Gonna be honest, had no real idea what to expect during my first session at Chung King. I was scared, excited, nervous, and completely stoked all at the same time. My mind was so cluttered that I almost went into the elevator of the wrong building next door. I remembered my first time being in the studio and seeing all of the records lining the walls. I remembered being instantly humbled by the success and history that Chung King has cultivated in the world of music, especially early hip-hop.
When I reached the third floor and the elevator doors opened, that humbling feeling came right back. Only this time I was to be making my first impression on my mentor, as well as perpetuating the somewhat-collected-kid image that I had hoped Steve Kennedy had in his head.
Rang the bell, Steve answered. Gotta love Steve. He sent me into a room to wait for Arnold, my mentor, to be done with another student. After being in the studio for literally 30 seconds, that feeling of anxiety and nervousness had melted away. I had the first chapter read over like 6 times, had purchased brand new school supplies on the way to the studio, I was ready.
When Arnold's student was finished, I went into the studio and had a seat next to Arnold. Right off the bat I could tell that he was a chill dude. One of the first things he asked me, before getting into the technical jargon and the curriculum, was, "So, what's your experience with music?" I went on to talk about my early days playing bagpipes and guitar in half a dozen or so metal bands. He told me that he had played in metal bands too, which is a really big deal to me. In my personal opinion, metal is a slightly misunderstood genre that not many people seem to "get." Finding out that my mentor shares interest in one of my favorite and most influential genres in music today is really important to me. It makes me feel as though we'll be able to connect better on a musical level and make this whole thing run smoother and be more fun as well.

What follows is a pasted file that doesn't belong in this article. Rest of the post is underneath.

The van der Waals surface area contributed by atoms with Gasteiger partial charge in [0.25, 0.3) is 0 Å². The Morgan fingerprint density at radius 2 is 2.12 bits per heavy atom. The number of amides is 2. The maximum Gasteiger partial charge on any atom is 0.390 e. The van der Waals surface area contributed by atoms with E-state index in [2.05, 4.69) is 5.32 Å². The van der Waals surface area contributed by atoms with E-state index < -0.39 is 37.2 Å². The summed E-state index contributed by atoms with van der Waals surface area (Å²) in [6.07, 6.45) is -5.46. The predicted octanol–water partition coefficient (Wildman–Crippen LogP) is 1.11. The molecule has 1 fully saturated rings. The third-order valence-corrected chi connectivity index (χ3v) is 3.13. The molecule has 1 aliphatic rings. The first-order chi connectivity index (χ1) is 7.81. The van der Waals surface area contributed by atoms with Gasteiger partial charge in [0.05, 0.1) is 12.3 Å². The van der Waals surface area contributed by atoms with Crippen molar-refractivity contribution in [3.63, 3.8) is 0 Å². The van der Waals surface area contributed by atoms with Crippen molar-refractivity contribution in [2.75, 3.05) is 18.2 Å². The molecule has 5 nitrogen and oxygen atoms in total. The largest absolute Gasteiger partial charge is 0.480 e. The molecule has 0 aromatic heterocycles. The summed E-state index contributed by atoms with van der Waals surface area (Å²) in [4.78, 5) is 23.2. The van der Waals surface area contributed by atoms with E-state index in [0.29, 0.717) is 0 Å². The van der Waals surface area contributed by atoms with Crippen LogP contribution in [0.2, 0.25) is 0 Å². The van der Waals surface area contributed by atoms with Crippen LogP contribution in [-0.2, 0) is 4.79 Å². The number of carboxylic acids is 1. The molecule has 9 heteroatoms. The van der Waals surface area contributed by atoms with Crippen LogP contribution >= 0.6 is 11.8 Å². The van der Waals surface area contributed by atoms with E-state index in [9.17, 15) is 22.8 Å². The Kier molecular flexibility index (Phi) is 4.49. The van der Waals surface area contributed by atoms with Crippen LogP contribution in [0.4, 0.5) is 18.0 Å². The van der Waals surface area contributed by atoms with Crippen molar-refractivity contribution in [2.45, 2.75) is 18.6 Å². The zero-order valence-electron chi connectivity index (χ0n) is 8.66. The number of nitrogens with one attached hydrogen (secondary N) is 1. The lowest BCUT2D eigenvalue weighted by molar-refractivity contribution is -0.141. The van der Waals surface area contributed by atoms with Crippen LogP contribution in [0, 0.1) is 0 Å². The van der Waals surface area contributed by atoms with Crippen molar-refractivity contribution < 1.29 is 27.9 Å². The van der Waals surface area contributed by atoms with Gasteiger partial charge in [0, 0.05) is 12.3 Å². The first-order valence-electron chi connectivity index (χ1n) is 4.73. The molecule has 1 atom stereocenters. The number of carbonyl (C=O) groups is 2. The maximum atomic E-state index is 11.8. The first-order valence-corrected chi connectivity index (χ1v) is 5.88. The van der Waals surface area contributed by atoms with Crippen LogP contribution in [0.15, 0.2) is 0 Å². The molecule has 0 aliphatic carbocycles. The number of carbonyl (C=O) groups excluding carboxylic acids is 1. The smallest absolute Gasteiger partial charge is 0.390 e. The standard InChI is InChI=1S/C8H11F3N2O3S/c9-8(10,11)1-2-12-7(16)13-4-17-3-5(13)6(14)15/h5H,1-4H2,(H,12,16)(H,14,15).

We then got into the first chapter about the physics of sound and the intricate workings of the human ear. I didn't have many questions on the contents of the chapter, and I could tell that he noticed that. We spoke about my "setup" at home, where I'm running a MPC Studio with an Akai MPK mini MIDI controller through my iMac, along with some pirated synthesizer plugins. He told me that whatever questions I have about the textbook he'll be able to answer for me, as well as any other questions, related or not. I had him explain to me in greater detail what decay is, in terms of a waveform. He gave me advice as to what synth plugins he thinks I should be using, given my personal goals as well as amateur status. He gave me a quick guide of ProTools and gave me some words of wisdom about some DAW's that I had mentioned, such as Ableton Live Suite 9. In this session, Arnold demonstrated some key characteristics that I look for in a mentor. He's CERTAINLY knowledgeable, keeps me engaged with examples for things I didn't quite get, cares about my success in making my own music, and above all else seems patient. Dude's definitely batting 1000 so far, and I'm sure that feeling of anxiety won't be present at all come next lesson.
After me and Arnold said our goodbyes, I went to the lobby to check in with Steve to schedule my next lesson. He was meeting with an artist he was managing. Not only did we schedule the next sesh but we also just chilled for a little while, shooting the shit and laughing about stuff. I'm pretty sure I was there for an extra hour after my session with Arnold, but it certainly didn't feel that long.
Anyway, couldn't have asked for a better situation than this one. Great mentor, great studio manager, perfect studio, chill vibes, satisfied artists, and most importantly, music, man.
Date of sesh: 2/11/14
Time in: 5 PM
Time out (of sesh): ~6:30 PM
Time out (of studio): ~7:30 PM